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US tax reform: The time to get prepared is now

The proposals, arguments and questions have been bandied about for months. General agreement is that tax reform in the US has an excellent chance of being enacted in some form in the next six months. Even if the final outcome isn’t completely clear, the time to get prepared is now.

A recent webcast, 'Preparing for tax reform: What you should be doing now?' sponsored by Grant Thornton in partnership with Bloomberg BNA, addressed looming tax reform proposals and steps businesses can take now to prepare. The discussion centered on the significant provisions likely to be enacted including:

  • a corporate tax rate cut;
  • transition to a territorial system;
  • repatriation of foreign earnings;
  • full expensing and loss of interest deduction.

This article summarises the webcast discussions and some of the planning strategies that companies should be considering before and after tax reform is effective.

What do the US tax reform proposals mean?

Corporate rate cut

A corporate tax rate cut is sure to be included in any tax reform bill that passes, and House Republicans have proposed a 20% rate while the administration has proposed 15%. 

“Tax reform is a lot about competition,” said David Sites, international tax services partner in Grant Thornton’s Washington National Tax Office. The purpose of the corporate rate cut, he said, is to level the playing field with other jurisdictions and countries so that companies don’t feel pressured to locate outside of the United States solely for tax benefits. Looking at major trading partners, the Canadian rate is close to 25%, UK rate is below 20% and many other jurisdictions are in these ranges. David sees the 20% rate as a globally competitive number that could yet be tweaked, depending on whether the decision is for a permanent cut — taking a revenue-neutral stance — or a temporary cut that isn’t revenue neutral.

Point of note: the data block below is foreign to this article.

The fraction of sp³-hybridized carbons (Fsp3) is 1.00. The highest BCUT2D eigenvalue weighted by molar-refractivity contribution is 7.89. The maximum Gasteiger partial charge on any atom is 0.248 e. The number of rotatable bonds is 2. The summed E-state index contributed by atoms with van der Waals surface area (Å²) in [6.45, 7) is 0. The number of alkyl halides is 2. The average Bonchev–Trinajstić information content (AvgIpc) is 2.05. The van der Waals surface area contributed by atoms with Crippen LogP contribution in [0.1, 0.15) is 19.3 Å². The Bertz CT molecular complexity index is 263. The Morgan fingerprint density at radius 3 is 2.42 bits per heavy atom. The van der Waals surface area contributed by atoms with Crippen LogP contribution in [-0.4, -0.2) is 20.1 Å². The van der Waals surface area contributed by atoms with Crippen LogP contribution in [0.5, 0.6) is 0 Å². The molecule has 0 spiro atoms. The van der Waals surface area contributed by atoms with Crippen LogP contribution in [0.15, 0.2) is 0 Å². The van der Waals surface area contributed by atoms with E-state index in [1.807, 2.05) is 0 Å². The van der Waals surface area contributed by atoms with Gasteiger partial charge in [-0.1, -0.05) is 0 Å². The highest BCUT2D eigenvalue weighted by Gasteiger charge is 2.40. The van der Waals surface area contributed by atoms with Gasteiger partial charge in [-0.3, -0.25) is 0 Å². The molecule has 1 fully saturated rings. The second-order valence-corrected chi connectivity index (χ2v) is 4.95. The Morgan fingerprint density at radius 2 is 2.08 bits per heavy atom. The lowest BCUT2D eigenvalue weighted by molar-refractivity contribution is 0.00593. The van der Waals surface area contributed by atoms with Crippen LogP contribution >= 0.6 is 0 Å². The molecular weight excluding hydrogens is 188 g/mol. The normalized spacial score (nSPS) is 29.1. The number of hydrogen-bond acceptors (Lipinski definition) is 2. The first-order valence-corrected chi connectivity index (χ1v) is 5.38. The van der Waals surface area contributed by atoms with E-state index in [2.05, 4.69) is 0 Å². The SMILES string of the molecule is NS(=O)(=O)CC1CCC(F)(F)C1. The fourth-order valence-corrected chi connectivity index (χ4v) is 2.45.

With the current starting point of 35%, a move to either President Trump’s original 15% proposal or the more talked-about 20% would be welcome, according to Senate Finance Committee Tax Counsel Tony Coughlan. He said the committee is pondering corporate integration — specifically, a dividends paid deduction (DPD) method. A DPD would let corporations deduct dividends paid out to shareholders against their corporate tax.